The Daily Oklahoman from Oklahoma City, Oklahoma on November 12, 1967 · 161
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The Daily Oklahoman from Oklahoma City, Oklahoma · 161

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Oklahoma City, Oklahoma
Issue Date:
Sunday, November 12, 1967
Page:
161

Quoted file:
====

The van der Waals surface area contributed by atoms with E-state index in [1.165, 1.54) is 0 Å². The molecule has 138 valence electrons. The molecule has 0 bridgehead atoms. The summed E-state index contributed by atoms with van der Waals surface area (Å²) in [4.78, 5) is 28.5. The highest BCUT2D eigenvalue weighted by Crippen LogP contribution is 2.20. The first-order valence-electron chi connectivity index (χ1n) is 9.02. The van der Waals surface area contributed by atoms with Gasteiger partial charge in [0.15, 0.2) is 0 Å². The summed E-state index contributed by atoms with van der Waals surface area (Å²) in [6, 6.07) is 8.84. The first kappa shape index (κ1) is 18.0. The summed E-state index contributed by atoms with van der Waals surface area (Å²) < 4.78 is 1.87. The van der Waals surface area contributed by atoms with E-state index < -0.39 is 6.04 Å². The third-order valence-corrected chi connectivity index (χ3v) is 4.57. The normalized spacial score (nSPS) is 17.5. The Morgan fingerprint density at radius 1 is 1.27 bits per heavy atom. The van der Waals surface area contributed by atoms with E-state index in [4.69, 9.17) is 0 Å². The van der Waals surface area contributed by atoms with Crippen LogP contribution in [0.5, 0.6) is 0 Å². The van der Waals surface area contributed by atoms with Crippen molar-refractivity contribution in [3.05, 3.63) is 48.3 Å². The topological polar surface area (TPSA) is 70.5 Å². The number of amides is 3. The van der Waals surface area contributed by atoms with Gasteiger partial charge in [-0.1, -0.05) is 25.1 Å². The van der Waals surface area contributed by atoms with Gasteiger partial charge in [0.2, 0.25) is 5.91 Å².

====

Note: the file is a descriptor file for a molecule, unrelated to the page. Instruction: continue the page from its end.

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Our space Oklahoma astronauts have accounted for forge share of the f offal U.S. man hours in orbit By Jim Young Oklahoma is a state with its head in space. Florida has the big launching complexes and Texas has the Manned Spacecraft Center. They build the rockets in California and the capsules in Missouri. But when they name a new class of astronauts there's usually an Oklahoman in the group. Oklahoma's space history to date reads: Of the 56 astronauts seven have an Oklahoma connection. Four are native Sooners who were educated in the state and have parents living here, two received a portion of their education in Oklahoma and the parents of one astronaut live in Oklahoma. Of the 14 manned orbital flights, Oklahomans were Hying on four missions. The United States has posted 2,000 man hours in space and Oklahomans have accounted for 32314, or one-sixth, of these hours. In addition to all this, the nation's space program is headed by a man who spent a period of his life in. Oklahoma. He is James E. Webb, administrator for the National Aeronautics 'and Space Agency, a transplanted North Carolinian,' who' spent several -years in Oklahoma City during the late 1950's as an executive with the Kerr-McGee organization. Oklahoma has been thrilled by space success, but it was also touched by space tragedy. Robert B. Chaffee, one of the three astronauts killed in the Apollo practice lire, was the husband of Martha Horn of Oklahoma City. Best known of Oklahoma's spacemen are Col. L. Gordon Cooper of the air force,' an original member of seven-man Mercury team from Shawnee and Lt. Col Thomas P. Stafford, also air force,, a Gemini pilot from Weath-erford. These are the men who have posted Oklahoma space first with two flights each. Waiting in the wings to play a role in the nation's lunar program are Dr. Owen K. Garriott, an electrical engineer and researcher from Enid, and Maj. William Reid Pogue (USAF), a native of Okemah whose parents now live in Sand Springs. Maj. Stuart Allen Roosa, another astronaut, has a strong Oklahoma connection. Although he was born in Durango, Colo., and his parents now live in Arizona, Roosa received much of his schooling in Oklahoma. Major Roosa attended grade and high school at Claremore and also attended Oklahoma State University. But he received his aeronautical engineering degree from the University of Colorado. Rounding out the group are Fred Wallace Haise jr., a native of Biloxi, Miss., who received a bachelor of science degree with honors in aeronautical engineering from the University of Oklahoma in 1959. The seventh is Cmd. Edgar Dean Mitchell, Artesia, N. M., whose parents live atTahlequah. Cooper at 34 was selected as one of the original Mercury astronauts, youngest of the team. Today he is one of the old-timers since he and Walter Schirra are the last two of the originals actively engaged in flights. The Shawnee native was the last of the Mercury group to fly; There were even reports that Cooper had incurred the displeasure of NASA officials and that friend Schirra had to go to bat for him to get him a flight. Any concern about "Gordo" was resolved after he became the first American to spend a night in space. Launched May 15, 1963, Cooper orbited the earth 22 times and returned the following day after traveling. 546,167 statute miles. His coolness brought praise from space officials, for at the end of his 34-hour, 20-minute flight a malfunction developed in his retro-fire mechanism. Working with Col. John H. Glenn jr., Cooper made a manual firing and splashed down in the Pacific within easy recovery dis- tanCooper's second flight came on Aug. 21, 1965, when he served as command pilot on the Gemini 5 shot. Despite 12 equipment malfunctions, the Oklahoman and his partner Charles Conrad circled the earth 120 times during their eight-day stint. The Gemini 5 flight made Cooper the first man to make two orbital flights. The flight also thrust the United States to the front in the space race and put this nation ahead of the Russians in time in space. Cooper is a great contrast with the three other Oklahoma native astronauts. While the other throe fall into scholarly lines, Cooper is a daredevil with a love of fast boats and fast cars. , Tom Stafford, 37, is what NASA officials calls the new breed," He has written textbooks on flying and has a passion for physical culture with an interest in handball, weight lifting and swimming. The Weatherford native, a graduate of the U. S. Naval Academy, has 100 hours in space. Stafford has probably boon plagued by more malfunctions than any other astronaut. Twice his Gemini 6 mission was scrubbed because of ground troubles and his Gemini 9 rendezvous with an Agena could not succeed since a hatch cover failed 1o detach from the vehicle. But Stafford, too, rated high on performance in both his missions. PRIDE m Haskel A. Blair -a Preside? University Sound OkMiomi City, Oklahoma Mt ... Gemini 6 with Stafford and Schirra went aloft Dec. 15, 1965, for 28 orbits. Highlight of the flight dubbed "Spirit of 76" was the first space rendezvous. The Gemini 6 vehicle was flown to within six feet of the Gemini 7 of Frank Borman and James Lovell. The flight came after two cancellations. Once it was scrubbed on October 25 when an Agena failed to orbit and the flight was cancelled on December 12 when a faulty plug shut down the rocket engines just prior to launch. Stafford's second flight was in Gemini 9 with Eugene Cernan in which Cernan logged 2 hours and 10 minutes in a space walk: Stafford proved to be a good marksman, too. His spacecraft made a perfect re-entry coming down .4 of a. mile from the designated target area and within ly-miles from the prime recovery ship. What kind of men are these Oklahoma astronauts? They could be the kid next door. They are the products of Oklahoma public schools, from medium sized towns. Socage records They had an interest in science and mechanics and an adventuresome spirit. ' Shawnee school officials described Cooper as a good student with grades good enough for the National Honor Society. He was classed in "the upper section of the big, wholesome middle group." He went out for high school football but never made the team. The future astronaut ran the 440 and a leg on the mile relay team on a track squad that finished as runner-up in the state championships. Flying became a passion with Cooper. He learned to fly in the early 1940's, winning his wings at 17. Cooper would pedal his bicycle to a Shawnee airport where he worked for his tuition to earn flying lessons from M. C. Davenport. , The astronaut's father, the late Leroy Gordon Cooper, served as county, superior and district judge in 1 ot-tawatomie County in the 1920 and 1930s. Stafford is remembered in Weatherford as a fun-loving kid who had people constantly on guard worrying about his crazy stunts and experiments. While in high school a turning point came in his life when his father, Dr. Thomas P. Stafford, a dentist, was stricken with cancer. t Tnm found it necessary to go to woiiv un ooiu.,,. Young Stafford was a top dreamed of a career in cnemicai engine u b. ... tie chance of going to OU. Stafford took the entrance exam for West Point and Annapolis and made one of the Oklahoma is making space exploration. full contribution to Head of the nation's space program is James E. Webb, a former Oklahoma City executive.- Four astronauts are native Sooners; three others have close ties to the state. Col. Gordon Cooper of Shawnee was one of the original Mercury astronauts. Dr. Owen K. Garriott, Enid, is one o the first scientist astronauts. With a bachelor's degree from OU and a doctorate in electrical engineering from Stanford, he specializes in study of the ionosphere. Fred W. Haise jr. of Mississippi was graduated from OU with honors in aeronautical engineering as preparation for becoming an astronaut. Parents of Cmdr. Edgar D. Mitchell, astronaut from New Mexico, live in Tahlequali. Maj. William Reid Pogue of Okemah, former assistant professor of mathematics, can lay claim to one .space first. He will be the first Baptist deacon to be launched. Astronaut Maj. Stuart Allen Roosa, although born in Colorado, received most of his schooling in Oklahoma. Weatherford native Tom Stafford, who has written textbooks on flying, now has 100 hours in space. But after graduation, Stafford highest grades. He chose Annapolis entered the air force. . After flight training, Stafford flew interceptor aircraft in the United States and Germany before being assigned to the USAF Experimental Flight Test School, Edwards Air Force Base, Calif. He served as chief of the performance branch of the USAF Aerospace Research Pilot School where he was responsible for supervision and administration of flying curriculum for student test pilots. In this position Stafford co-authored two flying textbooks They are "Pilot's Handbook for Performance Flight Testing" and "Aerodynamics Handbook for Performance Flight Testing." Pogue 37, one of the new astronauts, is the son of Mr. and Mrs. Alex Pogue, Sand Springs. His father is principal of Lake Elementary School. He started out to be a school teacher, then switched to flying and served a duty tour as a member of the famed Thunderbirds, the USAF demonstration flight team. He also did a stint at England's Empire Test Pilot School at Farnborough, England. As Pogue explains it, "I was going to be a school teacher, but I always wanted to fly. I never had the money to fly and couldn't do it until I joined the air force. Pogue received a bachelor of science degree in education from Oklahoma Baptist University in 1951 and earned a master's in mathematics from Oklahoma State University in I960. Between his two degrees, Pogue joined the air force and logged 43 combat missions in Korea. Following this tour, Pogue between 1955 and 1957 was a member of the Thunderbirds before resigning from the Thunderbirds to work on his OSU degree. Sec. IV. Forward Oklahoma THE SUNDAY OKLAHOMAN November 12, I967?l7 Pogue then spent two years at the Air Force Acade; jnvr.nK . -.n jissistrini nrnfossor of mathematics. " !: Pogue can lay claim to one space first. He no doubt will bo the first Baptist deacon to be launched. During his davs at OSU, Pogue was ardained a deaj; ocn by the University Heights Church. Also, his wife, the former Nita Dittmar Cromwell, is the daughter of a Bapj list minister. .K Many Oklahomans have seen Pogue fly though they may not'realize it. The Oklahoma pilot flew the solo position with the Thunderbirds in Oklahoma City in 1956 during the National Air Show. ! Enid's Owen K. Garriott, 36, has a different baclt; ground from the others. He is one of the first scientist astronauts, a man trained on the campuses and in the laboratories instead of in the air. , His father, Owen Garriott, is associated with Sun-ray-DX Oil Co. and is a retired Enid city councilman. When Dr. Garriott was graduated from Enid HiJi School in 194S the sehc ol yearbook listed him as "most likely to succeed." This was based on the many honors he earned in school. He went on to the University of Oklahoma and completed work on a bachelor's degree in electrical engineering in 1953, served as president of the senior class and was a member of Phi Kappa Psi fraternity. Dr. Garriott earned his master's and doctor's in electrical engineering at Stanford University. At the time of his selection for astronaut training, Dr. Garriott was associate professor of electrical engineering, attached to Stanford's radio science laboratory. Pie specializes in study of the ionosphere. ; Commenting on his selection the Enid scientist said, "My selection for the astronaut training program is not a change of career but a change of career direction. "It presents a rare opportunity for an ionospheric scientist, who is normally forced to study his subject from the ground, to actually get up there and surround himself with it." While other Oklahoma astronauts showed a passion for flying in their youth, Garriott's interest lay with radio. Prior to his choice for the space program Dr. Garriott had flown onlv a small plane. He now has 600 flying hours with 400 hours logged in jots. He earned his ham radio license during high school. Dr. Garriott also worked as an engineer assistant in KCRC radio in Enid during high school. Dr. Garriott served three years as a navy lieutenant and spent, a year at Cambridge University in England on a national science grant. mathematics student and About the author Jim Young, a native of Cushing, is a graduate of the University of Oklahoma. He has been with the The Daily Oklahoman for 17 years, is a specialist in governmental affairs and po'i-tics, and is a member of the state capitol bureau. Young, a former city editor of The Daily Oltlahsman. has been Amnrica'c nace nroaram and has an extensive collection of space stamps, including some that are autographed by American spacemen. And, if there's a more fervent fan of OU's Big Red, he is yet to be heard from. intent follower of It's a Fact Robert S. Kerr, governor from 1943 until 1947 and later United States senator, was the state's first native-born governor. It's a Fact The geographic center of Oklahoma is about eight miles north of greater Oklahoma City. EXPERIENCED, DEDICATED TO BETTER SERVE YOU MMtS MJSStt State bird. It was born out Route 66. In the ragged flatlands settled by a hardy group of pioneers, who called (he plate Bethany. Now, Bethany U one of the headquarter of Aero Com nander. Which turn out the Turbo It Commander, Grand Commander and Aero Commander MOU. The twin-engine Tough Bird. They've flown Oklahoman workmanship and Oklahoman ruggedneaa all over the world. Sure, we've got another State Bira. t pretty one wnPiji mi aiwi g Flycatcher. But ask aonsebody in New comei from Oklahoma. Hell give you an anewor you can be proud of. Aero Commander Tnjfli hem Irna rum fkaatliw We dwnfl